At the end of the conference a panel of experts from the five major global motor companies (American Honda, DaimlerChrysler, Ford, General Motors and Toyota Sales, USA), facilitated by Robert Stemple of Energy Conversion Devices, discussed their viewpoints about fuel cells and hydrogen in relation to transportation. The following are just a few brief remarks:
• Gunnar Lindstrom, senior Manager of AFV Sales and Marketing, American Honda Motor Company
- Mr. Lindstrom was proud to state that his company had the first certified fuel cell car (FCX) in the U.S. He said consumers will only accept fuel cell vehicles if they do not have to give up any performance.
• Lawrence J. Oswald, Director of GEM and EV Production Team, DaimlerChrysler
- Mr. Oswald said, “Innovation must matter!” Customers will ultimately determine what vehicles will win; fuel cell vehicles will have to make business sense. Customer preferences in choosing a vehicle are based on: 1) performance 2) reliability 3) range and 4) cost (Ed. Note: Safety doesn’t seem to matter.)
• Scott Staley, Assistant Director of Sustainable Mobility Technologies, Ford Motor Company
- Mr. Staley felt it was important to work on research and demonstration with hydrogen-ICE vehicles first to study the storage of gaseous hydrogen and its possibility for future development in fuel cell vehicles. At this point, customer acceptance, which is in the range of 300-350 miles before refueling, is not attainable.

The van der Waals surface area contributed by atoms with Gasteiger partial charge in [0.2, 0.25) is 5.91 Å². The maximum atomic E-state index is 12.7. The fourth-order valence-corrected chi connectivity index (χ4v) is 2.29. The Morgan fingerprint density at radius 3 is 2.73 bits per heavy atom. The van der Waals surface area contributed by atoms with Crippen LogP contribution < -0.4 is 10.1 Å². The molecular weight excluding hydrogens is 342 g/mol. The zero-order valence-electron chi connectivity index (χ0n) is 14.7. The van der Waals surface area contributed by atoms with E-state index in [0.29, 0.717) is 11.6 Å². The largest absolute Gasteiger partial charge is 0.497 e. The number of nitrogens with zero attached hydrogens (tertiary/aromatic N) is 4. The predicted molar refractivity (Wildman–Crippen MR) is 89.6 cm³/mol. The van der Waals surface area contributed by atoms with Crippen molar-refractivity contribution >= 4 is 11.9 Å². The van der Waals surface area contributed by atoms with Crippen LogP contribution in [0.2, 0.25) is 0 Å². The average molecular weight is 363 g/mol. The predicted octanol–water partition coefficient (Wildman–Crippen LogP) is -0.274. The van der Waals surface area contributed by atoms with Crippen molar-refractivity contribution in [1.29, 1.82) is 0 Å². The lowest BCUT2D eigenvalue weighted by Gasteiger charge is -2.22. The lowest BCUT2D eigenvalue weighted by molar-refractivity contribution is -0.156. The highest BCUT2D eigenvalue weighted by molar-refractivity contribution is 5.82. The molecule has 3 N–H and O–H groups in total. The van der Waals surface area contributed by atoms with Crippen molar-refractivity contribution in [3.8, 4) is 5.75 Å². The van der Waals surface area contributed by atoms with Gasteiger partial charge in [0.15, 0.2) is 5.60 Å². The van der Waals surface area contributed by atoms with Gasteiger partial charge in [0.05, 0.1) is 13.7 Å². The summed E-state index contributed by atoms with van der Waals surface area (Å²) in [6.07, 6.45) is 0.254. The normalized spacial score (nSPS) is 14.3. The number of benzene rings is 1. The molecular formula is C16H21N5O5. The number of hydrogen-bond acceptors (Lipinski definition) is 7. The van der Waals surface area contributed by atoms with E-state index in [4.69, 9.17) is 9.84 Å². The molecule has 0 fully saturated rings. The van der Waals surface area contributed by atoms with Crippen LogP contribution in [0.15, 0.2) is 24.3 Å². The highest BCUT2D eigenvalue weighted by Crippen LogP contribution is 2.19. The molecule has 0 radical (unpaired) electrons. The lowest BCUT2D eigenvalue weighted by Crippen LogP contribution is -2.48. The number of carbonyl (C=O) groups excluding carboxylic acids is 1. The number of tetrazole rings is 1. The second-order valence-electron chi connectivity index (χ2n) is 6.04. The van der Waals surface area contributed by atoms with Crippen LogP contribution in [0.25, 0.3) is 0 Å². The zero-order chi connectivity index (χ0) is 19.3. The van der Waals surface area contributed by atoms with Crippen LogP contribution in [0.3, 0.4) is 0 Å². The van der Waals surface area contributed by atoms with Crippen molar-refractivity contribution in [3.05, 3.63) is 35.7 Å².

• Ken Stewart, Director of Marketing, New Ventures, General Motors Corporation
- Mr. Stewart took a global view of the auto industry and stated that only 12% of the worldwide population has personal vehicles. With China doubling their mobility every 8 years, it may be that GM will sell more vehicles in China than in the U.S. in the not too distant future. He also had positive comments on the hybrid buses which save 60% in fuel over a conventional bus and cut emissions by as much as 90%. Larger vehicles such as buses may be the best opportunities for hybrids.
• Ed LaRocque, National Manager of Advanced Technology Vehicles, Toyota Motor Sales, USA
- Mr. LaRoque emphasized Toyota’s commitment to clean energy and the environment by stating that the company had sold 212,788 Prius hybrids worldwide and that Toyota already had 18 fuel cell vehicles on the road being driven and tested, with 7 of them in the United States. He said to obtain public awareness and acceptance of hybrids and clean vehicles, it is critical to form strategic partnerships with environmental groups, government, national parks and trade associations.
Is the market being mobilized?
Yes, hybrids are being sold; they perform well and are gaining in acceptance by some consumers as a car of choice.
As for fuel cells and a move toward a hydrogen-based fuel for commercially viable transportation applications, the goal is futuristic, whether it be 15, 20, 25 or more years. Will the pursuit be truly be an effort like the Apollo Project where $$$, technology, government and public support work together. Or, will it be more like the search for the Holy Grail, which everyone talks about but yet efforts and goals among various groups, corporations and agencies are too illusive and too diverse to succeed? Today, at EDTA, the jury is still out!